August 28, 2015 |
As Attorney General Kathleen Kane plotted to leak secret grand jury information and instructed aides to spy on her employees' emails, prosecutors said, she used personal email accounts to conduct business. Revelations about Kane's use of personal emails led Montgomery County prosecutors to serve search warrants for her Yahoo and AOL email accounts as they built a criminal case against her. On Monday, Kane was held for trial on charges of leaking confidential information to embarrass a critic and then lying about it under oath.
August 10, 2015 |
Kathleen Kane sowed the seeds of her undoing during her seemingly flawless first year in office. That was the year the Democratic attorney general, newly elected in a landslide, won national attention for stands in favor of gun control and marriage equality. MSNBC host Chris Matthews even suggested she was presidential material. But it was also the year she secretly shut down an undercover sting operation she inherited from her Republican predecessors. Though the investigation had caught Democratic elected officials in Philadelphia pocketing cash and jewelry, Kane, in 2013, declined to press charges, saying the case was badly flawed and possibly tainted by racial targeting.
August 9, 2015 |
Twelve members of Congress have asked the U.S. Government Accountability Office to investigate why an electric device used in gynecologic surgery was marketed for two decades before safety warnings were issued by the Food and Drug Administration. The tissue-dissecting device, called a power morcellator, enables hysterectomies to be done through small rather than large abdominal incisions, but it can also spread and worsen an undetected uterine cancer. After that horrible scenario befell anesthesiologist Amy Reed at a Boston hospital in late 2013, she and her husband, heart surgeon Hooman Noorchashm, launched a campaign to ban electric morcellators.
August 7, 2015 |
THE ACTIVISTS demanding a new investigation into the controversial police shooting death of Brandon Tate-Brown got a surprising ally yesterday: a police-advocacy group. The Guardian Civic League, which advocates for black officers, joined several other groups - including Philly's NAACP chapter, the Philadelphia Black Clergy, Philadelphians Organized to Witness, Empower & Rebuild and the National Action Network - on the Mayfair street where Tate-Brown, 26, died Dec. 15. The community leaders called on District Attorney Seth Williams to reopen his probe and on Police Commissioner Charles Ramsey to fire and arrest officer Nicholas Carrelli, who shot Tate-Brown during a routine car stop, and Heng Dang, Carrelli's partner.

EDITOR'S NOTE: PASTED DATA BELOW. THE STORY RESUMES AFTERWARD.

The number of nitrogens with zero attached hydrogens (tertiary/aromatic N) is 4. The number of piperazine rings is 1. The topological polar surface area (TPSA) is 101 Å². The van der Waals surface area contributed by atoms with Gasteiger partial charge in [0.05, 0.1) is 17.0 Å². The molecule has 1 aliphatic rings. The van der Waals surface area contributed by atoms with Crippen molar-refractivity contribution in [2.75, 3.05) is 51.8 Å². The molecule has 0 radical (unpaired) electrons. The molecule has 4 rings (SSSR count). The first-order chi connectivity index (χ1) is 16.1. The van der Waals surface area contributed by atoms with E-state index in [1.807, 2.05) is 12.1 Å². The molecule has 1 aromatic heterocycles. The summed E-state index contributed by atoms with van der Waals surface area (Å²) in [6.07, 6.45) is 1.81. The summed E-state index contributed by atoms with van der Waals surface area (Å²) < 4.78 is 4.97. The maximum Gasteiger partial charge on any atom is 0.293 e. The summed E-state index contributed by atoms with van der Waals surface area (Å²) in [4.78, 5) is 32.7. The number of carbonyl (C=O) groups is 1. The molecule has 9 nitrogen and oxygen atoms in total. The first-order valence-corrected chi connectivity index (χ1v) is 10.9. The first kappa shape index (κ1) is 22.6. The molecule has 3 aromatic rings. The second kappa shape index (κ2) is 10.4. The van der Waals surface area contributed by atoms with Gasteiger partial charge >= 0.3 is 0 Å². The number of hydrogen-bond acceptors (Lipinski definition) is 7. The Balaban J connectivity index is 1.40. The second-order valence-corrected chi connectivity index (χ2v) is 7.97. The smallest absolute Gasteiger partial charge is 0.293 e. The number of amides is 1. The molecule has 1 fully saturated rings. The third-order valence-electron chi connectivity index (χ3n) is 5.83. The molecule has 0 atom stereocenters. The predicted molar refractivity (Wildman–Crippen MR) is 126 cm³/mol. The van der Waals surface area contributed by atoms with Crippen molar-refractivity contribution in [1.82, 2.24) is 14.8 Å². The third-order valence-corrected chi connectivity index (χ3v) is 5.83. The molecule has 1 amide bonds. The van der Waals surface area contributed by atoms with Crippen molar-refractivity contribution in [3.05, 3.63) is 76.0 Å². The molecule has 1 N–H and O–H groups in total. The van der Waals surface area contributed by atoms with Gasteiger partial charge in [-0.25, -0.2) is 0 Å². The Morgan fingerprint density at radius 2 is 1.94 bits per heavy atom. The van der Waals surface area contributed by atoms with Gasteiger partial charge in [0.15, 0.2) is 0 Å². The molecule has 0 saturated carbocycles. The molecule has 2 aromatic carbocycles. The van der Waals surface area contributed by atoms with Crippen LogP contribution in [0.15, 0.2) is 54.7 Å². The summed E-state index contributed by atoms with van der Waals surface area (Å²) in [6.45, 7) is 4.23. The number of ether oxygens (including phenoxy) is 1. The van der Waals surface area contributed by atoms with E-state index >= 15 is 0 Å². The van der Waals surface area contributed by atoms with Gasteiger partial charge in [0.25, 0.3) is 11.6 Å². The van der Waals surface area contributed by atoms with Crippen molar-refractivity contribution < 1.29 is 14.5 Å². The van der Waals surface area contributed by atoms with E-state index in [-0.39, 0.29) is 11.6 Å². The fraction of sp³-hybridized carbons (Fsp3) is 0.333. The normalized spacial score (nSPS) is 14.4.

August 4, 2015 |
Frederick L. Cusick, 65, of Lancaster, a longtime reporter and writer for The Inquirer, died Saturday of complications from colon cancer at the Bob Fryer and Family Inpatient Center in Mount Joy, Pa. He had been battling the illness for a year. Mr. Cusick's distinguished Inquirer career began in 1979 and stretched until 2005, when he and 70 other veterans took a buyout and left the newsroom as part of an austerity move. During those 26 years, Mr. Cusick, a skilled reporter and facile writer, covered all kinds of stories - crime, city and suburban news, and government developments from Harrisburg.
July 26, 2015 |
The U.S. Department of Transportation is investigating possible price gouging by five airlines in the days immediately after the May 12 Amtrak derailment in Philadelphia that left thousands of regional commuters scrambling for travel alternatives. The department sent letters Friday to Delta, American, United, Southwest, and JetBlue, asking for price information for destinations between Washington and Boston during the time Amtrak service was suspended. Eight people died and more than 200 were injured when Train 188 derailed.
July 24, 2015 |
A NARCOTICS OFFICER accused by a former colleague of falsifying an arrest report has been pulled from the street, police said yesterday. Officer Angel Ortiz recently was reassigned to administrative duty and is currently the subject of an investigation by the Internal Affairs Bureau, a police spokeswoman told the Daily News . Investigators from Internal Affairs "wouldn't get into specifics" about Ortiz's case, the spokeswoman said....
July 21, 2015 |
Is it acceptable for an elected municipal official to vote in favor of giving his wife a paid position in their township? What if the same official, also the town's deputy fire chief, votes to hire firefighters who report to him? The New Jersey agency that reviews ethics violations investigated those questions and quietly fined Mansfield Township Committeeman Sean Gable $100 last year - three years after receiving a complaint. He was among seven municipal officials across the state fined for conflict-of-interest infractions during the last year.
July 17, 2015
WHATEVER THE situation, it seems we can always count on Attorney General Kathleen Kane to make the wrong decision. The latest involves an investigation, led by the Montgomery County district attorney, into allegations that Kane leaked secret grand jury information about an investigation to newspaper reporters, then lied about it. If indicted, she could face charges of perjury, false swearing, official oppression and obstruction of justice....
July 16, 2015 |
As the weeks dragged on, Officer Robert Penn was growing more and more frustrated. The Philadelphia Police Department, he thought, was dragging its feet in the investigation into whoever had shot him through a shoulder in his driveway on March 2, 2014. For weeks, the department had maintained that leads in the case were few. But investigators say Penn, without any proof, had formulated a theory: His wife was behind it. Jennifer Penn, also a police officer, has never been connected to the case.